They could almost be the musical family Johnny Cash was referring to in the song Daddy Sang Bass (And Mama Sang Tenor), for the parents and their seven children all seem enthralled by making music. They all seem to believe that, as the lyric has it, music seems to soothe a troubled soul. Of course, anyone already aware of them or who heard some members on The Prom broadcast on Friday 11th September from The Royal Albert Hall will be well aware that we are blending our country music with classical.
This is the story of a large family that could actually be a small orchestra.
A record number of nearly six hundred books were published in the UK on 3rd September, made up of several that had their publications postponed during the country’s national lockdown. One of those books has been described as a moving and inspirational account of determination, music and love.
The biography, House of Music, is also so much more. It is a story about race, immigration and education. It is the story of a mother and her family. And it is the story of her children, seven phenomenally talented musicians. For the first time, Kadie Kanneh-Mason opens up about what it takes to raise a musical family in a Britain divided by class and race. She looks back to 1963 when her mother, the nineteen-year-old daughter of a Welsh family, defied everyone and sailed off to join her fiancé and his family in Sierra Leone. Through this personal journey and what follows, the book charts the story of immigration, determination and hard work of a remarkable family succeeding when everything seemed stacked against them.
This remarkable mother, Kadiatu Kanneh-Mason, is a former lecturer at Birmingham University and the mother of seven children.
Sheku Kanneh-Mason, her third eldest was the first black musician to win BBC Young Musician in 2016 and performed at the wedding of Prince Harry and Meghan Markle. Two of his siblings are also former BBC Young Musician category finalists and the eldest, pianist Isata, has also presented for the Proms.
Collectively, the Kanneh-Masons have performed at the 2018 BAFTA Ceremony and concert halls across the world and like many fellow musicians during the lockdown months they turned to performing live on Facebook, attracting huge audiences for ´concerts´ performed from their family home in Nottingham. These precious moments of family life and music were beautifully captured in the BBC’s recent Imagine documentary.
One of the brightest young stars on the classical music scene, Sheku Kanneh-Mason, became a globally known name when he performed in 2018 at the wedding of the Duke Amnd Duchess Of Sussex. According to his own personal web site, a global audience of nearly two billion people saw his performance.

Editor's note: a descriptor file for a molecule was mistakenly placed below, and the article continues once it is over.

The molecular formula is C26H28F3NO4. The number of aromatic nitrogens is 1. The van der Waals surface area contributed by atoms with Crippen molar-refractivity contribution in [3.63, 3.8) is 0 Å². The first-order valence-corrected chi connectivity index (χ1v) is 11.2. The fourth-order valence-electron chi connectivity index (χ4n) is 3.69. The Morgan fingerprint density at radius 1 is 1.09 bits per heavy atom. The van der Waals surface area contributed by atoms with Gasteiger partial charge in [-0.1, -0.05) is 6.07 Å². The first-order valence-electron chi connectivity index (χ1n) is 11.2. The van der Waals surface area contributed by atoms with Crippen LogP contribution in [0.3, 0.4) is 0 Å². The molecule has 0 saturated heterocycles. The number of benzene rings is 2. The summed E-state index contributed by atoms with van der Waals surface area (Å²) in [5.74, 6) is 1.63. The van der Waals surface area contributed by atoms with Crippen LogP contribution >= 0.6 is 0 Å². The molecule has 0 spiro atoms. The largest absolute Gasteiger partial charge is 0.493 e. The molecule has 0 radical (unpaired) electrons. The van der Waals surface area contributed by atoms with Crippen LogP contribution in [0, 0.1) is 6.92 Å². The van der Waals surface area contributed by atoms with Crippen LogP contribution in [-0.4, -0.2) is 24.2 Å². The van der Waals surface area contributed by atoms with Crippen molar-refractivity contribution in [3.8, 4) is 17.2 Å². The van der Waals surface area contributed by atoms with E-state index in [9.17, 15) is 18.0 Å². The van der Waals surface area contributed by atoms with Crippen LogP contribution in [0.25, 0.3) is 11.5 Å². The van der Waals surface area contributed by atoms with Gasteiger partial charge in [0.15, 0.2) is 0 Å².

Only four years after winning the 2016 BBC Young Musician competition, Sheku is now in great demand from major concert halls and by orchestras around the world.
His debut album, Inspiration, was recorded for the Decca Classics label and featured the Shostakovich Cello Concerto Number 1, with The City Of Birmingham Symphony Orchestra and Mirga Grazinyté-Tyla. Later that same year Sheku was announced as the industry´s Male Artist Of The Year and also won the ´Critics´ Choice´ award at the major re-launch of the ´Classsic Brit Awards Ceremony and in the following month, July, he received the new Brit-Certified Breakthrough Award.
That album, Inspiration, has now sold more than 30,000 copies in the UK and over 100,000 worldwide !
It was in January of this blighted year of 2020 that he released his second album, entitled simply, Elgar. The music was centred around the composer´s cello concerto which Sheku recorded at Abbey Road studios with Sir Simon Rattle and the London Symphony Orchestra. Reaching number 8 in the UK official album chart, it made Sheku not only the youngest classical instrumentalist to reach the UK top ten, but also the first ever cellist.
He has already played with the likes of The Seattle Symphony, Frankfurt Radio Symphony and the Baltimore Symphony Orchestra. So long as covid19 doesn´t intervene he will play later in the year with The Los Angeles Chamber orchestra and the Halle,
There is even talk of a tour of the United States with The Chinekei Orchestra and a family musical tour of Australia with his six massively talented siblings.
His recital performances have already included playing in the Milton Court at The Barbican, The Theatre Des Champs Elysees, Conservatorio di Milano and a critically acclaimed tour of North America where audiences in Los Angeles, Vancouver and The Carnagie Hall in New York were enchanted by his playing.
Having already played the Proms on several occasions now, Sheku feels that making classical music accessible to all is vitally important and as such is proud to serve as an Ambassador for music education charities, such as London Music Masters and Future Talent. He is now into the second of a two year role as Young Artist In Residence at The Royal Liverpool Philharmonic. In this capacity he not only performs frequently in Liverpool during his tenure but also takes part in the orchestra´s education services.
Classical musical followers in the UK are already well aware of the pedigree of this musical family, as Sheku has already performed with them at the wonderful Evening of Roses the 2018 Bafta Awards show at The Royal Albert Hall.